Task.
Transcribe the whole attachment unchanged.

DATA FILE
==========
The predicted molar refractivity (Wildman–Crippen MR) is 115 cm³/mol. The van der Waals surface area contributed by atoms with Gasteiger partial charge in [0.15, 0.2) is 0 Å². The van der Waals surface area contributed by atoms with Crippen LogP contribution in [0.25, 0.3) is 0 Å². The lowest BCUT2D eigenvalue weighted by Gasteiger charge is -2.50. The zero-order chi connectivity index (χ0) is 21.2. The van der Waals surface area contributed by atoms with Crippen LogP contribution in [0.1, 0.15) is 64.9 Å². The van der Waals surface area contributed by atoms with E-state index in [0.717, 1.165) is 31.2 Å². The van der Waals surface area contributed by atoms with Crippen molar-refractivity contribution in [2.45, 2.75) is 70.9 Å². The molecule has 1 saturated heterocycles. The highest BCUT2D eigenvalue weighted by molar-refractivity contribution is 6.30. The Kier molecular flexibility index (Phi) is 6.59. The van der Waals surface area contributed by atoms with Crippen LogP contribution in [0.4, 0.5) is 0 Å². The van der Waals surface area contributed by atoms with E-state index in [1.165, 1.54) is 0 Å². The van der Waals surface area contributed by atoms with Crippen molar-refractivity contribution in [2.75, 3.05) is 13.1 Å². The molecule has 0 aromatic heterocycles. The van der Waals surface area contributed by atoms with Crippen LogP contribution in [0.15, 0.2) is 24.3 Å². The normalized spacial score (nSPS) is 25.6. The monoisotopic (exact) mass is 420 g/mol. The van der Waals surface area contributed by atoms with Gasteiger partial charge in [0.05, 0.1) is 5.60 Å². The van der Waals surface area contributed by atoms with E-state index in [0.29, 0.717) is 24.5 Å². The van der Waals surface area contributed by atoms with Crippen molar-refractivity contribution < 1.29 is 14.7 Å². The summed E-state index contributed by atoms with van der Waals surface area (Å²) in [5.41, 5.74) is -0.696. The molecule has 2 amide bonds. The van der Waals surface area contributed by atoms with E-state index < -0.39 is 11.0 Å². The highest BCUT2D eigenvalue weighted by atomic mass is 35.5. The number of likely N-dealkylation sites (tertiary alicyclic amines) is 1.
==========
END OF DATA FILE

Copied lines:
The predicted molar refractivity (Wildman–Crippen MR) is 115 cm³/mol. The van der Waals surface area contributed by atoms with Gasteiger partial charge in [0.15, 0.2) is 0 Å². The van der Waals surface area contributed by atoms with Crippen LogP contribution in [0.25, 0.3) is 0 Å². The lowest BCUT2D eigenvalue weighted by Gasteiger charge is -2.50. The zero-order chi connectivity index (χ0) is 21.2. The van der Waals surface area contributed by atoms with Crippen LogP contribution in [0.1, 0.15) is 64.9 Å². The van der Waals surface area contributed by atoms with E-state index in [0.717, 1.165) is 31.2 Å². The van der Waals surface area contributed by atoms with Crippen molar-refractivity contribution in [2.45, 2.75) is 70.9 Å². The molecule has 1 saturated heterocycles. The highest BCUT2D eigenvalue weighted by molar-refractivity contribution is 6.30. The Kier molecular flexibility index (Phi) is 6.59. The van der Waals surface area contributed by atoms with Crippen LogP contribution in [0.4, 0.5) is 0 Å². The van der Waals surface area contributed by atoms with E-state index in [1.165, 1.54) is 0 Å². The van der Waals surface area contributed by atoms with Crippen molar-refractivity contribution in [2.75, 3.05) is 13.1 Å². The molecule has 0 aromatic heterocycles. The van der Waals surface area contributed by atoms with Crippen LogP contribution in [0.15, 0.2) is 24.3 Å². The normalized spacial score (nSPS) is 25.6. The monoisotopic (exact) mass is 420 g/mol. The van der Waals surface area contributed by atoms with Gasteiger partial charge in [0.05, 0.1) is 5.60 Å². The van der Waals surface area contributed by atoms with E-state index in [0.29, 0.717) is 24.5 Å². The van der Waals surface area contributed by atoms with Crippen molar-refractivity contribution < 1.29 is 14.7 Å². The summed E-state index contributed by atoms with van der Waals surface area (Å²) in [5.41, 5.74) is -0.696. The molecule has 2 amide bonds. The van der Waals surface area contributed by atoms with E-state index < -0.39 is 11.0 Å². The highest BCUT2D eigenvalue weighted by atomic mass is 35.5. The number of likely N-dealkylation sites (tertiary alicyclic amines) is 1.